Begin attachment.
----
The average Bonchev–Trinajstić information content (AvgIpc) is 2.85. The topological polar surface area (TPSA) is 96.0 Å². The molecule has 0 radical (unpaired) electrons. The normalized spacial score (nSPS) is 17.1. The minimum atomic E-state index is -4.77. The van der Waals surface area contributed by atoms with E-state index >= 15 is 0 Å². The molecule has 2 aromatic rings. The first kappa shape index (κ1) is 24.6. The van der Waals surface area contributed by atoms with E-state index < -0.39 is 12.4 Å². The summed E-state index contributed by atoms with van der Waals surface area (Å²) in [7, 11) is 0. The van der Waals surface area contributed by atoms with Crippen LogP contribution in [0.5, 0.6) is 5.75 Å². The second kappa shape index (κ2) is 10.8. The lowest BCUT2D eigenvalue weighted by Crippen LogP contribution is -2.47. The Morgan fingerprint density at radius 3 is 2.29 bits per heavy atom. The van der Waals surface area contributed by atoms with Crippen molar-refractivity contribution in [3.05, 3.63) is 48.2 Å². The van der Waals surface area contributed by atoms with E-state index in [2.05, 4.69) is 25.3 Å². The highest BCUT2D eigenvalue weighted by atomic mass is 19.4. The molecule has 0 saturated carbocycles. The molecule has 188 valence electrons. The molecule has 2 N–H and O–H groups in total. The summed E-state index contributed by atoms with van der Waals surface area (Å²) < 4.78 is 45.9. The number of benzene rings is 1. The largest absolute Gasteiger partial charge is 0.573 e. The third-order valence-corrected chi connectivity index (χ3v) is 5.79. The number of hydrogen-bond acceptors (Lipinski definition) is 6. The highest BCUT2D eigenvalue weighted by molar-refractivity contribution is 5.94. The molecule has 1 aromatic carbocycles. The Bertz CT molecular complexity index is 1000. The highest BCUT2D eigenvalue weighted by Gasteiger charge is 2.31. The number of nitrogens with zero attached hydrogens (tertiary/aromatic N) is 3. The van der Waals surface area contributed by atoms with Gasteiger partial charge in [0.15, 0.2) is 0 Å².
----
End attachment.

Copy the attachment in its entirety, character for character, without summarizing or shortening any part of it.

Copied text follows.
The average Bonchev–Trinajstić information content (AvgIpc) is 2.85. The topological polar surface area (TPSA) is 96.0 Å². The molecule has 0 radical (unpaired) electrons. The normalized spacial score (nSPS) is 17.1. The minimum atomic E-state index is -4.77. The van der Waals surface area contributed by atoms with E-state index >= 15 is 0 Å². The molecule has 2 aromatic rings. The first kappa shape index (κ1) is 24.6. The van der Waals surface area contributed by atoms with E-state index < -0.39 is 12.4 Å². The summed E-state index contributed by atoms with van der Waals surface area (Å²) in [7, 11) is 0. The van der Waals surface area contributed by atoms with Crippen LogP contribution in [0.5, 0.6) is 5.75 Å². The second kappa shape index (κ2) is 10.8. The lowest BCUT2D eigenvalue weighted by Crippen LogP contribution is -2.47. The Morgan fingerprint density at radius 3 is 2.29 bits per heavy atom. The van der Waals surface area contributed by atoms with Crippen molar-refractivity contribution in [3.05, 3.63) is 48.2 Å². The van der Waals surface area contributed by atoms with E-state index in [2.05, 4.69) is 25.3 Å². The highest BCUT2D eigenvalue weighted by atomic mass is 19.4. The molecule has 0 saturated carbocycles. The molecule has 188 valence electrons. The molecule has 2 N–H and O–H groups in total. The summed E-state index contributed by atoms with van der Waals surface area (Å²) < 4.78 is 45.9. The number of benzene rings is 1. The largest absolute Gasteiger partial charge is 0.573 e. The third-order valence-corrected chi connectivity index (χ3v) is 5.79. The number of hydrogen-bond acceptors (Lipinski definition) is 6. The highest BCUT2D eigenvalue weighted by molar-refractivity contribution is 5.94. The molecule has 1 aromatic carbocycles. The Bertz CT molecular complexity index is 1000. The highest BCUT2D eigenvalue weighted by Gasteiger charge is 2.31. The number of nitrogens with zero attached hydrogens (tertiary/aromatic N) is 3. The van der Waals surface area contributed by atoms with Gasteiger partial charge in [0.15, 0.2) is 0 Å².